Commentary By Jeffrey Rowe, Editor
This accomplishment was presented at Altair Engineering's Americas HyperWorks Technology Conference (HTC) 2010 last week, and we were there. The feat was an attempt to dramatically compress the usual time frame for conducting and presenting a full frontal vehicle crash from approximately three weeks to 24 hours. This ambitious attempt was all made possible through Altair's software tools, hardware up to the enormous computational tasks, and internal Altair processes.
The "CAD2CRASH24" initiative was announced during Altair's opening keynote address at the 2010 Americas HTC and discussed later in more detail at a dedicated conference presentation.
The simulation used a generic sedan model from Ford as a body in white (BIW) - the stage or progress automobile manufacturing in which the car body sheet metal (including doors, hoods, and deck lids) has been assembled or designed but before the components (chassis, motor) and trim (windshields, seats, upholstery, electronics, etc.) have been added. All of the vehicle's part files originated in CATIA and resided on one system. The duration of the simulated crash was 65 milliseconds.
Amazingly, this entire process was undertaken and performed by only five core people from Altair, literally locked in a room for 24 hours. The process used only commercially released Altair software tools (version 10) in the HyperWorks platform and on Altair's infrastructure. The simulation itself used 64 CPU cores in Altair's computing center using a batch process.
The end result was better than expected. The targeted time for completing the entire process was 24 hours. The actual time that elapsed to complete the process was approximately 21 hours, so the team beat the goal by three hours. Made even more impressive when compared to a typical crash simulation and presentation (animations and reports) process that takes on the order of three weeks to set up and run.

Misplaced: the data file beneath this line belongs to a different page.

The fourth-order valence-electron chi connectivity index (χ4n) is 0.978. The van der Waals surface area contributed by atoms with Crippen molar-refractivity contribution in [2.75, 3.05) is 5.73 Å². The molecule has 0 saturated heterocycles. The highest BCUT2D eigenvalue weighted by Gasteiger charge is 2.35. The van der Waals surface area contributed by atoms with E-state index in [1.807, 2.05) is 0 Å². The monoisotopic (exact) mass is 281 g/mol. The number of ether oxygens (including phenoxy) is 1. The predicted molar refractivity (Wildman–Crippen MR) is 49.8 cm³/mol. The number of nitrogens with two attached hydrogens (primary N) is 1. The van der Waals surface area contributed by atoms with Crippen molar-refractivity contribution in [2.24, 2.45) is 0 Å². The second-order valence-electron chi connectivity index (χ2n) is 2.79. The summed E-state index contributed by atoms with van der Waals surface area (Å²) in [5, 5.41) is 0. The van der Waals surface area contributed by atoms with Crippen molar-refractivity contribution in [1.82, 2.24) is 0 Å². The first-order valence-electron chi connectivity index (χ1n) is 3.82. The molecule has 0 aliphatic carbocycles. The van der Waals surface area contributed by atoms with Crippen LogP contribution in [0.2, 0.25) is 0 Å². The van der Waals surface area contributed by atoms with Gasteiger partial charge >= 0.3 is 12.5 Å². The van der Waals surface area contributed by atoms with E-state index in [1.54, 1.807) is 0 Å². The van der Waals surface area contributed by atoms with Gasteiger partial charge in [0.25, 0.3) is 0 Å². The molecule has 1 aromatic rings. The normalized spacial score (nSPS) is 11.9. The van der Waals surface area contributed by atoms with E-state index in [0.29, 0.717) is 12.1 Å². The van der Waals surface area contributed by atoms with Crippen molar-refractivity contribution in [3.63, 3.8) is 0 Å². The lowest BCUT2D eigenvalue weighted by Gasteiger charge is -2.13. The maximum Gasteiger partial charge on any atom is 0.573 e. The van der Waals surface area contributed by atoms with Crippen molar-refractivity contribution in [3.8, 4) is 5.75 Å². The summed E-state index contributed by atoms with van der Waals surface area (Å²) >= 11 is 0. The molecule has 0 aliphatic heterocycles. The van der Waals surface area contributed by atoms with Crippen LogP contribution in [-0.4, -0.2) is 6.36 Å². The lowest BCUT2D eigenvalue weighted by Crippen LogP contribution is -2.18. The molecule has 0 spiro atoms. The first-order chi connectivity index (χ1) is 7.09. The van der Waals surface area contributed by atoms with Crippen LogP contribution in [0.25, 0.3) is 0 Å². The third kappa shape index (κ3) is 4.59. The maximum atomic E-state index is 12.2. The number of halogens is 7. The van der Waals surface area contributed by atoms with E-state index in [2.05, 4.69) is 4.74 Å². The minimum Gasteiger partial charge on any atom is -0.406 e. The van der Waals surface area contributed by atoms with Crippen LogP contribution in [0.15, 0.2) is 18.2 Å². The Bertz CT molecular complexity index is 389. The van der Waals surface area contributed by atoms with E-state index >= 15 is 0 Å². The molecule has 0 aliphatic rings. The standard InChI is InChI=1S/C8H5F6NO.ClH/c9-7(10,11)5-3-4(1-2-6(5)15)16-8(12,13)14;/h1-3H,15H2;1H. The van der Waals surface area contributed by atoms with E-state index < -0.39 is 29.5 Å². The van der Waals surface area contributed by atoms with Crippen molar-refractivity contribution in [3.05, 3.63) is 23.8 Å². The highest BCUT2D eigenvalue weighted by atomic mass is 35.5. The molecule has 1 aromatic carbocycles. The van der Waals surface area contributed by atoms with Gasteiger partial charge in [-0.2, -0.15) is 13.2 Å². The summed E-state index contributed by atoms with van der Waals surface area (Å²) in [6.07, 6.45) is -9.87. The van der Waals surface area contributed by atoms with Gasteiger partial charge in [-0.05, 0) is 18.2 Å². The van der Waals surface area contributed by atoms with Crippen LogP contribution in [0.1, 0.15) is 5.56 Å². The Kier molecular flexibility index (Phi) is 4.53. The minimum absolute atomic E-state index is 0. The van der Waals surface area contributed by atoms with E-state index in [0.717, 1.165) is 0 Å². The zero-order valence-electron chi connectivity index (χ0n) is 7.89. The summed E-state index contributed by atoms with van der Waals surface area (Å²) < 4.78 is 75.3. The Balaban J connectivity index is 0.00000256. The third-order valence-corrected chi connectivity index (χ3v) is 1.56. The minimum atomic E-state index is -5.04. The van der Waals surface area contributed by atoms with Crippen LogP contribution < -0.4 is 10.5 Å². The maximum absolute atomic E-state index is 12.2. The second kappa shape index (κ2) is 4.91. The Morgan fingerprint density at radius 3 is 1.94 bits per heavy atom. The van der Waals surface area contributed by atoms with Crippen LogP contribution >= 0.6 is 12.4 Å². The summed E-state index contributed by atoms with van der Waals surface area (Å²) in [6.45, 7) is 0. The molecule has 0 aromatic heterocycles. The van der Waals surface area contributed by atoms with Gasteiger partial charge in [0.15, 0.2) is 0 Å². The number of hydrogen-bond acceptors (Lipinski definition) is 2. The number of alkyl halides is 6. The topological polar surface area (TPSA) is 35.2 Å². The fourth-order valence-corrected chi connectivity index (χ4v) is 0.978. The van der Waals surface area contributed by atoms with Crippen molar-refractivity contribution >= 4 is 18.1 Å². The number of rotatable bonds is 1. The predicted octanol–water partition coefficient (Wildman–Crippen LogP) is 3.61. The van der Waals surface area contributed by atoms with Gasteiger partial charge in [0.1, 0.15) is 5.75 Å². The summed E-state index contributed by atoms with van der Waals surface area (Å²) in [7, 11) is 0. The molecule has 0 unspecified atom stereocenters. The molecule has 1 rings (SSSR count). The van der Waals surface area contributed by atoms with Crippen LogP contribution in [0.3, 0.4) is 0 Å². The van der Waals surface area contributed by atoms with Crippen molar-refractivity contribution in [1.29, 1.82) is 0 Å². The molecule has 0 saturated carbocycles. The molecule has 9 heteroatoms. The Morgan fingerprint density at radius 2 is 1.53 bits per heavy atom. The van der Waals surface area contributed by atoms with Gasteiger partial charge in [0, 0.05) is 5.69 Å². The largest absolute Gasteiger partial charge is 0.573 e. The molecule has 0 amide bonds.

In the next edition of MCADCafe Weekly (that will be published May 24) we'll provide an overview and recap of the HTC 2010 conference and what we learned about Altair Engineering's products and technologies, business philosophy, partners, customers, and direction. As the company's conference week progressed I learned that Altair is a very diverse software and services company with a unique business model that warrants a closer look, and we'll be doing just that in our next edition.
The Week's Top 5
At MCADCafé we track many things, including the stories that have attracted the most interest from our subscribers. Below are the five news items that were the most viewed during last week.
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Aras announced the latest open release of Aras Innovator, its enterprise PLM software suite. The new release download is available at
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-- Jeff Rowe, MCADCafe.com Contributing Editor.